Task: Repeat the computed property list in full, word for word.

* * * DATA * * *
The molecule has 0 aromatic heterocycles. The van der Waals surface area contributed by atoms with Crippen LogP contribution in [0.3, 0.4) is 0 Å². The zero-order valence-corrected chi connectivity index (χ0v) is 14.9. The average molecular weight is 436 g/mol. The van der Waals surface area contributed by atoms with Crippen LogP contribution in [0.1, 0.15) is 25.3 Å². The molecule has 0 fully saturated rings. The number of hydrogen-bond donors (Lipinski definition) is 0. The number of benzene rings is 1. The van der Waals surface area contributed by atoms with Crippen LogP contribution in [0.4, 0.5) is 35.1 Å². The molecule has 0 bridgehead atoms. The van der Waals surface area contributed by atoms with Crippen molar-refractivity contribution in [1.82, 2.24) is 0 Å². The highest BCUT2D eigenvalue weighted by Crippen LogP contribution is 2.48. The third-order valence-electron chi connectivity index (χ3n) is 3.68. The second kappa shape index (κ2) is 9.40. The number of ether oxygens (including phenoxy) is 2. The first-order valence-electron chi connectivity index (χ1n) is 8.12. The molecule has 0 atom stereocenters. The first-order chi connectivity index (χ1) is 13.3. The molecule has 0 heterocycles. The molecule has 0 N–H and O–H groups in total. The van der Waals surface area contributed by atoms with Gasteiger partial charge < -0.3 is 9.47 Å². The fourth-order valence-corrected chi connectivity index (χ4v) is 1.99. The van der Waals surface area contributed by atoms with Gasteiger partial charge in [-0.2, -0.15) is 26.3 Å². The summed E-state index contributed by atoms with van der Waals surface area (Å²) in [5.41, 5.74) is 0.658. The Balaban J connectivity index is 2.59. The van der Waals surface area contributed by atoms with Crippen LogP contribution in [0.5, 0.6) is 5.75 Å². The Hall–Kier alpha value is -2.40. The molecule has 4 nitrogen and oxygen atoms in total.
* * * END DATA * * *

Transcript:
The molecule has 0 aromatic heterocycles. The van der Waals surface area contributed by atoms with Crippen LogP contribution in [0.3, 0.4) is 0 Å². The zero-order valence-corrected chi connectivity index (χ0v) is 14.9. The average molecular weight is 436 g/mol. The van der Waals surface area contributed by atoms with Crippen LogP contribution in [0.1, 0.15) is 25.3 Å². The molecule has 0 fully saturated rings. The number of hydrogen-bond donors (Lipinski definition) is 0. The number of benzene rings is 1. The van der Waals surface area contributed by atoms with Crippen LogP contribution in [0.4, 0.5) is 35.1 Å². The molecule has 0 bridgehead atoms. The van der Waals surface area contributed by atoms with Crippen molar-refractivity contribution in [1.82, 2.24) is 0 Å². The highest BCUT2D eigenvalue weighted by Crippen LogP contribution is 2.48. The third-order valence-electron chi connectivity index (χ3n) is 3.68. The second kappa shape index (κ2) is 9.40. The number of ether oxygens (including phenoxy) is 2. The first-order valence-electron chi connectivity index (χ1n) is 8.12. The molecule has 0 atom stereocenters. The first-order chi connectivity index (χ1) is 13.3. The molecule has 0 heterocycles. The molecule has 0 N–H and O–H groups in total. The van der Waals surface area contributed by atoms with Gasteiger partial charge < -0.3 is 9.47 Å². The fourth-order valence-corrected chi connectivity index (χ4v) is 1.99. The van der Waals surface area contributed by atoms with Gasteiger partial charge in [-0.2, -0.15) is 26.3 Å². The summed E-state index contributed by atoms with van der Waals surface area (Å²) in [5.41, 5.74) is 0.658. The Balaban J connectivity index is 2.59. The van der Waals surface area contributed by atoms with Crippen LogP contribution in [0.5, 0.6) is 5.75 Å². The Hall–Kier alpha value is -2.40. The molecule has 4 nitrogen and oxygen atoms in total.